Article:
Prey is a science fiction novel set in the current period and our world today. Its main character, Jack Forman, is an expert programmer specialised in Artificial Intelligence. In particular, Jack’s speciality is programming intelligences which replicate the behaviour of living beings. However, Jack has recently lost his job and has been forced to stay at home assuming his role of being a parent, while his wife Julia, who also works in the IT field, is now fully in charge of the family economy.
Julia has been acting differently during the last weeks due to her difficulties at the company where she works and her relationship with Jack has become very tense. In addition to that, Jack is really worried about one of his sons, as he seems to be affected by a rare disease.
At that time, Jack receives an interesting job offer to work as an external consultant for the same company where Julia works. While he is thinking about accepting the offer or not, Julia has a road accident and Jack is forced to accept the job in order to sustain the family… And try to discover what was affecting so much his wife during the last days.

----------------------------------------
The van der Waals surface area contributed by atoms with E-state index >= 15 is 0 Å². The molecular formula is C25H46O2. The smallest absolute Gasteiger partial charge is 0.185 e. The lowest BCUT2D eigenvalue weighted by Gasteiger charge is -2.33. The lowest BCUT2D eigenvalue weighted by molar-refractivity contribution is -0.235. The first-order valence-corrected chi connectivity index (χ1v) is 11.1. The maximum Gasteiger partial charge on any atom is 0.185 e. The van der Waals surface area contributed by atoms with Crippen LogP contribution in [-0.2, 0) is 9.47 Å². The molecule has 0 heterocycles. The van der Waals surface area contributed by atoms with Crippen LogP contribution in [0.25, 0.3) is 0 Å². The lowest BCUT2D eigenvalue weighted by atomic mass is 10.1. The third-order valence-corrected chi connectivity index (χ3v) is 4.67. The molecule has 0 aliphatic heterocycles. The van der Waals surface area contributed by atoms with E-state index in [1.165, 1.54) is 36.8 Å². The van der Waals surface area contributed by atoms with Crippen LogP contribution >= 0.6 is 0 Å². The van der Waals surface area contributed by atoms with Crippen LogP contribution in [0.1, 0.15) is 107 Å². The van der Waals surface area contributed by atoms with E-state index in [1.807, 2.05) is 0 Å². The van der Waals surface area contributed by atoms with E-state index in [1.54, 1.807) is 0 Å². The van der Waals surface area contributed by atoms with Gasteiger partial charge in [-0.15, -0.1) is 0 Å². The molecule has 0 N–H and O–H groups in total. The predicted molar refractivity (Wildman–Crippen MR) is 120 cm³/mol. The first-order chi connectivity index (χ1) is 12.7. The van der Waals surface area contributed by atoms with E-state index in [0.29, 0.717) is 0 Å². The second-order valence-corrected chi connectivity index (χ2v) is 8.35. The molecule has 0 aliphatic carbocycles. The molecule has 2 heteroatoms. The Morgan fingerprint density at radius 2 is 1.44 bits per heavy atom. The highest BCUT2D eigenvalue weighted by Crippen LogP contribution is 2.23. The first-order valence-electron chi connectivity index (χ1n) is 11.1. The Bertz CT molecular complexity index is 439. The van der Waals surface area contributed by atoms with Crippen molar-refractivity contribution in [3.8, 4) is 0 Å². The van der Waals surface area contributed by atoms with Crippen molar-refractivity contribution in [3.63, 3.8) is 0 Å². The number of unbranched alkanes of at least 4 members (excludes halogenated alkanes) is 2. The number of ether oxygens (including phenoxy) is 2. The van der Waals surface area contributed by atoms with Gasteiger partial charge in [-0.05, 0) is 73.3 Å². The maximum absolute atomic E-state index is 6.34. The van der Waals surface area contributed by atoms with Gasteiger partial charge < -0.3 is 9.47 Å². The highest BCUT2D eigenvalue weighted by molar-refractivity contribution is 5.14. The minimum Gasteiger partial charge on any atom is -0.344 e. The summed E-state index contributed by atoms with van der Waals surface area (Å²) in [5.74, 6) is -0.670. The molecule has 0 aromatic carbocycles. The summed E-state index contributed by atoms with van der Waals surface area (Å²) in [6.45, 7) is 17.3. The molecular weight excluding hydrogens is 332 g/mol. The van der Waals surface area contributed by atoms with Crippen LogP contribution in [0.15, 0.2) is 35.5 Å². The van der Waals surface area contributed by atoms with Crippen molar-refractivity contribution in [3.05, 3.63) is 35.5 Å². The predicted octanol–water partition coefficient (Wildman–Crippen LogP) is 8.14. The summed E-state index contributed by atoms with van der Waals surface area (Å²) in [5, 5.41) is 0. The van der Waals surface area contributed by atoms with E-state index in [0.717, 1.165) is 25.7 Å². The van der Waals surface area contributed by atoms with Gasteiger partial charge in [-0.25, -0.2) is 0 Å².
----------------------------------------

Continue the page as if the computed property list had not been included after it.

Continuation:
Once he arrives at the company, Jack discovers how it has created an innovative technology based on nanobots: autonomous and microscopic robots which can replicate themselves and which are controlled by an artificial intelligence. Those nanobots have enough potential to revolutionize our world… Or to take it down.
Why to read Prey
Michael Crichton is an author specially known for his ability to take the last scientific advances and show us the terrible potential they have in case they fall into the wrong hands or someone makes the wrong decisions. Although we can’t compare this novel to Jurassic Park or Timeline, other stories from this author, Prey is entertaining enough so people invest time in reading it.
This novel has a strong and interesting scientific basis, which is explained in an attractive and pleasant manner that makes it easy to read. The style of writing is simple and the argument is exciting enough to get attached to the story and end up reading the book quickly.
Prey also presents a recurrent topic in Crichton novels: how corporate decisions, that seek to maximise benefits above all and everyone, ends in disaster when the situation involves dangerous technologies. This idea is interesting because it is really easy to imagine real world situations and present-day technologies that could end terribly wrong if they fell in the wrong hands (or in some companies hands).